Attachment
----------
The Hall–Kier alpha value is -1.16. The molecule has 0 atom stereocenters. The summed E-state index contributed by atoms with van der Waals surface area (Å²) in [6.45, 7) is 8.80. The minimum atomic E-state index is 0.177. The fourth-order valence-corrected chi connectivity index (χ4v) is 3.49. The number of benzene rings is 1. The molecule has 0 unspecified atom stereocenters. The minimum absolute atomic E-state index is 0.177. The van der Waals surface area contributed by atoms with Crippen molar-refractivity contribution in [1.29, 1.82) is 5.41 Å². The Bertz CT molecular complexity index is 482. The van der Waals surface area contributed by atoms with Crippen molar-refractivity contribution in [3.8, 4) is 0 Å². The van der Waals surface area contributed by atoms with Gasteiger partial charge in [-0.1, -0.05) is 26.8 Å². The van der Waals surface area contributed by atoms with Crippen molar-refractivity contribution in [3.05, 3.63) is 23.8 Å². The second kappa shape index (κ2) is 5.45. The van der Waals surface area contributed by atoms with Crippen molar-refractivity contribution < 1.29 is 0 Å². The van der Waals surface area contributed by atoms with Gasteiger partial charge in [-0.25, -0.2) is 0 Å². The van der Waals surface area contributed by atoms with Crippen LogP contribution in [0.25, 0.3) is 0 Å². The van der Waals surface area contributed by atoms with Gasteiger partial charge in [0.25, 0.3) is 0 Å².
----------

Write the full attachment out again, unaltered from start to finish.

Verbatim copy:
The Hall–Kier alpha value is -1.16. The molecule has 0 atom stereocenters. The summed E-state index contributed by atoms with van der Waals surface area (Å²) in [6.45, 7) is 8.80. The minimum atomic E-state index is 0.177. The fourth-order valence-corrected chi connectivity index (χ4v) is 3.49. The number of benzene rings is 1. The molecule has 0 unspecified atom stereocenters. The minimum absolute atomic E-state index is 0.177. The van der Waals surface area contributed by atoms with Crippen molar-refractivity contribution in [1.29, 1.82) is 5.41 Å². The Bertz CT molecular complexity index is 482. The van der Waals surface area contributed by atoms with Crippen molar-refractivity contribution in [3.8, 4) is 0 Å². The van der Waals surface area contributed by atoms with Gasteiger partial charge in [-0.1, -0.05) is 26.8 Å². The van der Waals surface area contributed by atoms with Crippen molar-refractivity contribution in [3.05, 3.63) is 23.8 Å². The second kappa shape index (κ2) is 5.45. The van der Waals surface area contributed by atoms with Crippen molar-refractivity contribution < 1.29 is 0 Å². The van der Waals surface area contributed by atoms with Gasteiger partial charge in [-0.25, -0.2) is 0 Å². The van der Waals surface area contributed by atoms with Crippen LogP contribution in [0.25, 0.3) is 0 Å². The van der Waals surface area contributed by atoms with Gasteiger partial charge in [0.25, 0.3) is 0 Å².